# How can I use the spring constant (k) to solve for an objects position in respect to the origin?

In my physics class, the current chapter discusses kinetic energy. This is my very first physics course, and unfortunately, remote instruction has made it a little more difficult to understand certain concepts. I am struggling with things related to the spring constant ($$k$$). I am aware that the spring force is equal to $$-kx$$ with Hooke's law and I am growing to be more and more familiar with the integrals that explain how to find the work related to the spring force. However, in my attempts to practice, I've been confronted by a problem that I can't really figure out how to dissect.

The problem goes as such:

In the figure, we must apply a force of magnitude 84.0 N to hold the block stationary at $$x = -3.00$$ cm. From that position, we then slowly move the block so that our force does $$+5.00$$ J of work on the spring–block system; the block is then again stationary. What are the block's positions? ((a) positive and (b) negative)

It is accompanied by this image, which explains the motion of the block attached to the spring:

So far, I've tried using the integral from bounds $$-3$$ to $$0$$ of $$-kx \text{ }dx$$. This left me with $$kx^2/d$$. I attempted to plug in some numbers into what I thought was a general solution, using $$(84/-3)/2*3^2$$. However, I believe my struggles are with finding out what the spring constant will be in this situation. I understand the spring constant is equal to force over position, but I can't find a way to manage to piece that together correctly, having tried $$84/-3$$. I want to know how to be able to figure out the spring constant when it isn't given, as this is my first time finding a problem where it hasn't been a part of the given information.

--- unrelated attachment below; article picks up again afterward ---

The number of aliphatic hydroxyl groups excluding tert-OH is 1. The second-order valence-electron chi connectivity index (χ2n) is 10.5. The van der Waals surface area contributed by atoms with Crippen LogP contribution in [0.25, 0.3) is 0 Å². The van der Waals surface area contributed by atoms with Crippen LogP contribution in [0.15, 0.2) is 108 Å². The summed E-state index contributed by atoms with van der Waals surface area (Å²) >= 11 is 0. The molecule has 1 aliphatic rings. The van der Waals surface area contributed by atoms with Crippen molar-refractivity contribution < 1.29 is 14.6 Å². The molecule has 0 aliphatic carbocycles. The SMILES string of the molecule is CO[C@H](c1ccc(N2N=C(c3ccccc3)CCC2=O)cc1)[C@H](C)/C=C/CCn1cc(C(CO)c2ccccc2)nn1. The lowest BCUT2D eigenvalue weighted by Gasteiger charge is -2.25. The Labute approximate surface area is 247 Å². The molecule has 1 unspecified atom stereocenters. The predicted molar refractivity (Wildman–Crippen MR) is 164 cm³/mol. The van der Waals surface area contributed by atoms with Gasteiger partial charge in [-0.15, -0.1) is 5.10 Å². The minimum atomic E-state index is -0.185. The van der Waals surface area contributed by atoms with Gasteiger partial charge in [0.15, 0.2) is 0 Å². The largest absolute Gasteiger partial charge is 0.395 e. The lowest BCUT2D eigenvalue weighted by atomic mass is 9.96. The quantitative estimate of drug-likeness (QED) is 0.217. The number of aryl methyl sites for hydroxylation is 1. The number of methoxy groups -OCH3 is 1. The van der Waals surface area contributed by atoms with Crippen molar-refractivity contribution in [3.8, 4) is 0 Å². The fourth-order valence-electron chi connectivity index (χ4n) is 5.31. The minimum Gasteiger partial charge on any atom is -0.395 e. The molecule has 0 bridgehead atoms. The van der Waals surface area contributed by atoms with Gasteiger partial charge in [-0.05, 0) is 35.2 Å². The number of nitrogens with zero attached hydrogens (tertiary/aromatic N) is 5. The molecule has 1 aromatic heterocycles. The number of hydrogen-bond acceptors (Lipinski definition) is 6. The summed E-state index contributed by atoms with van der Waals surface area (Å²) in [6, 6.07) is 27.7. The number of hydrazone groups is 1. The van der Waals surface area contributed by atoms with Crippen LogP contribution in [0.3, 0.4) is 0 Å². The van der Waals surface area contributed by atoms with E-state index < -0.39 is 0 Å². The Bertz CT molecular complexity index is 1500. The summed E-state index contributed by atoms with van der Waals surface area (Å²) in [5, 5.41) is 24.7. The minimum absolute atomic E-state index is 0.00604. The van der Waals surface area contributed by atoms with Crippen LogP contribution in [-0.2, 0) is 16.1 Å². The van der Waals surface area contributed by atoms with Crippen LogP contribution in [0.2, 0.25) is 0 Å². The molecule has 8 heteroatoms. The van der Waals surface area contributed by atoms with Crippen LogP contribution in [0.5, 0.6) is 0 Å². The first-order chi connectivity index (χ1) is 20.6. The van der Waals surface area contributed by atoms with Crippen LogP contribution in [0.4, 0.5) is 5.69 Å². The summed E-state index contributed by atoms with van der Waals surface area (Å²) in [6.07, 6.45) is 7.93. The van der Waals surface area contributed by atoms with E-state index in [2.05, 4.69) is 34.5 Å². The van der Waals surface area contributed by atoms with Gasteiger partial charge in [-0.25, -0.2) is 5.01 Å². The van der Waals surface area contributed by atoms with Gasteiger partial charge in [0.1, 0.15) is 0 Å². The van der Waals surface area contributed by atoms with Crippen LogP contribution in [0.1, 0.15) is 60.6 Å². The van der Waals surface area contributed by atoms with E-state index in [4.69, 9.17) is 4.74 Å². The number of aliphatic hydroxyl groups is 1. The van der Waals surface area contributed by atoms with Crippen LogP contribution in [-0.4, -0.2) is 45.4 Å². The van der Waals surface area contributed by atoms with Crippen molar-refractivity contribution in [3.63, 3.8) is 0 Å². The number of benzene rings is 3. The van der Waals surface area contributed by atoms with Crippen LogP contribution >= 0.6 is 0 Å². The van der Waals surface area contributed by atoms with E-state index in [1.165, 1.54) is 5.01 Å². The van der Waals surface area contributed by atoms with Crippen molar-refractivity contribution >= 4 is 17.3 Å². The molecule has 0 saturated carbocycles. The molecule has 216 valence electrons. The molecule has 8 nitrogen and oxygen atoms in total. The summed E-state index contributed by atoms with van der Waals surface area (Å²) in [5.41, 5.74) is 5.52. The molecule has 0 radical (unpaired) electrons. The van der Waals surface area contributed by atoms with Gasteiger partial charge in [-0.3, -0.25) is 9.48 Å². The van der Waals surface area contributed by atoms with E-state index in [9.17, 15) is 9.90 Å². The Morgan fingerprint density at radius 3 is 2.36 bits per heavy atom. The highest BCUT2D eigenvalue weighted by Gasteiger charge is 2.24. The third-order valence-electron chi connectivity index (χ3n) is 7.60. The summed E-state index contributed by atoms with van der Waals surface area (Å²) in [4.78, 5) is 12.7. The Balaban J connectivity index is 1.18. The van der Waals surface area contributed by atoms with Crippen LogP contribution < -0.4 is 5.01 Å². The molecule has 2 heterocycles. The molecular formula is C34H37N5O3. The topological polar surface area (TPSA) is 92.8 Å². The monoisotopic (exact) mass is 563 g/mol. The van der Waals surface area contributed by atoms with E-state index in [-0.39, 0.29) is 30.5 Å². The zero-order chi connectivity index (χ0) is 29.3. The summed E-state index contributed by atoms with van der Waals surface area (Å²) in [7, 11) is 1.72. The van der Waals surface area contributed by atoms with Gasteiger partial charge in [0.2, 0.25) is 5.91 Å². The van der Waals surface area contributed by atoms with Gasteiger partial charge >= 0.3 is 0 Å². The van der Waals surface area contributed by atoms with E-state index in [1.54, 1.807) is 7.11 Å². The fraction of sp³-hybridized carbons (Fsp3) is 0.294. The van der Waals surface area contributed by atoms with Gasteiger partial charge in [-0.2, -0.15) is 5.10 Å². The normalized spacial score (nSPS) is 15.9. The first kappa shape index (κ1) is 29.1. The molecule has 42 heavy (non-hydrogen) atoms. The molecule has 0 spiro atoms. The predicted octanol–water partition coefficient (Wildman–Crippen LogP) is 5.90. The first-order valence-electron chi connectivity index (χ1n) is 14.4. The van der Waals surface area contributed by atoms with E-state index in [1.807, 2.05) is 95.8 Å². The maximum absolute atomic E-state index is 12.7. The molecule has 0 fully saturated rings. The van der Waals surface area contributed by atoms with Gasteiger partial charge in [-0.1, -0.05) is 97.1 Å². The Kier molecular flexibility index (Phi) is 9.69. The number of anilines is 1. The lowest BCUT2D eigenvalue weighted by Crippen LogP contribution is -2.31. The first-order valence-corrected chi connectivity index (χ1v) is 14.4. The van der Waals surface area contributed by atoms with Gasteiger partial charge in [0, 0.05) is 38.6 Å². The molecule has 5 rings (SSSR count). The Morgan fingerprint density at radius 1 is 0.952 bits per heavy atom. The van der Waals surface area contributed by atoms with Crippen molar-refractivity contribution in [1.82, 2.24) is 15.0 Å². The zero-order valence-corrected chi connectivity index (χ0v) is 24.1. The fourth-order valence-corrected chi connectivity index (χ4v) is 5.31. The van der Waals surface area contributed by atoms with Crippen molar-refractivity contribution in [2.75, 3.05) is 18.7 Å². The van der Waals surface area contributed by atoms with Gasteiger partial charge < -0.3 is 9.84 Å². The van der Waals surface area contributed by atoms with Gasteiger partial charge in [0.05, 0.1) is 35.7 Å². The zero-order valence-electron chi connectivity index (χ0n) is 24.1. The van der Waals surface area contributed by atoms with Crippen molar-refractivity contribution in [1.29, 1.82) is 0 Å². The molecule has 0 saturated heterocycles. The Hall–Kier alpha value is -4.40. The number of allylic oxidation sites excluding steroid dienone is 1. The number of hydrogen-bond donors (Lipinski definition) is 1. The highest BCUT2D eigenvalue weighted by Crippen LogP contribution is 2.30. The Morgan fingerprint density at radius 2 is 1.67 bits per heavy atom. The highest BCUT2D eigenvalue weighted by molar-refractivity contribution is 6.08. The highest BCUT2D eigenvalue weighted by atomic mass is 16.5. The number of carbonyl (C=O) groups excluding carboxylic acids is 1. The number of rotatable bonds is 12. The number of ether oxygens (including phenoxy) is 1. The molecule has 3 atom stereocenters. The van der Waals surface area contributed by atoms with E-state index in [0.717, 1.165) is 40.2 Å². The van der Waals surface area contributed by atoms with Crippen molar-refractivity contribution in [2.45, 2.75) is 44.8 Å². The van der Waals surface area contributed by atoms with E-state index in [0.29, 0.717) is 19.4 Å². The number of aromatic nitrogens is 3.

Thank you very much in advance for your help! I really appreciate it. I hope you're all staying safe during these stressful and confusing times.

Best regards, Denise

• You need to show us the figure. It's not clear if $x$ is simply the position of the block when the 84 N force is applied, or if its the change in length due to the force. In the equation $F=-kx$, $x$ is the change in length as a result of the applied force $F$. Commented Mar 31, 2020 at 1:04
• I think I have fixed the problem with the figure. Can you see it now? Apologies for the technical difficulty. Commented Mar 31, 2020 at 1:41
• OK now I think it's clear. Just to confirm my understanding, x = 3 cm is the change in length, and $x=d=3cm$, when $F$=-84 N\$, correct? Commented Mar 31, 2020 at 1:57
• the spring constant is given in newtons per cm, your integral from -3 to 0 is wrong, and the upper bounds of integration are the solution, so you can't be plugging them in.
– JEB
Commented Mar 31, 2020 at 1:59
• @BobD As far as I am able to interpret it, that is correct. Again, while I am struggling with trying to find the spring constant here, I think that I am also having some issues deciphering what exactly is given to us in this question. Thanks for reaching out so far! Commented Mar 31, 2020 at 2:02

So this problem gives us $$k$$ in a sneaky fashion, by describing a particular force at a particular distance:

$$F(x=d) = F_0$$

with stated values of $$d$$ and $$F_0$$. It appears the problem tries to confuse us with a positive displacement drawing and a negative displacement value...but seriously, I am not going to worry about that. Springs are restorative, so force always points to equilibrium which is traditionally $$x=0$$, and if it is not: protest.

Fortunately, Hooke's Law is linear:

$$F(x) = -kx$$

so that solving for $$k$$ is straightforward.

From there, the problem states that the spring is moved slowly. The slowly part means we can ignore kinetic energy, this problem is strictly about potential energy.

What is given is a total amount of done, $$W_0$$, and we know the definition of work going from $$a$$ to $$b$$ is

$$W = \int_a^b F(x)dx$$

so plug in what we know:

$$W_0 = \int_{a=-3\,\rm cm}^{b=?}{{-kxdx}}= \frac k 2[b^2-a^2]$$

which should have 2 real solutions, with $$b$$ on the left and right of $$a$$.

• This has helped so much! Thank you very much for your help! I feel like I have a better understanding of the concept overall! Commented Mar 31, 2020 at 2:38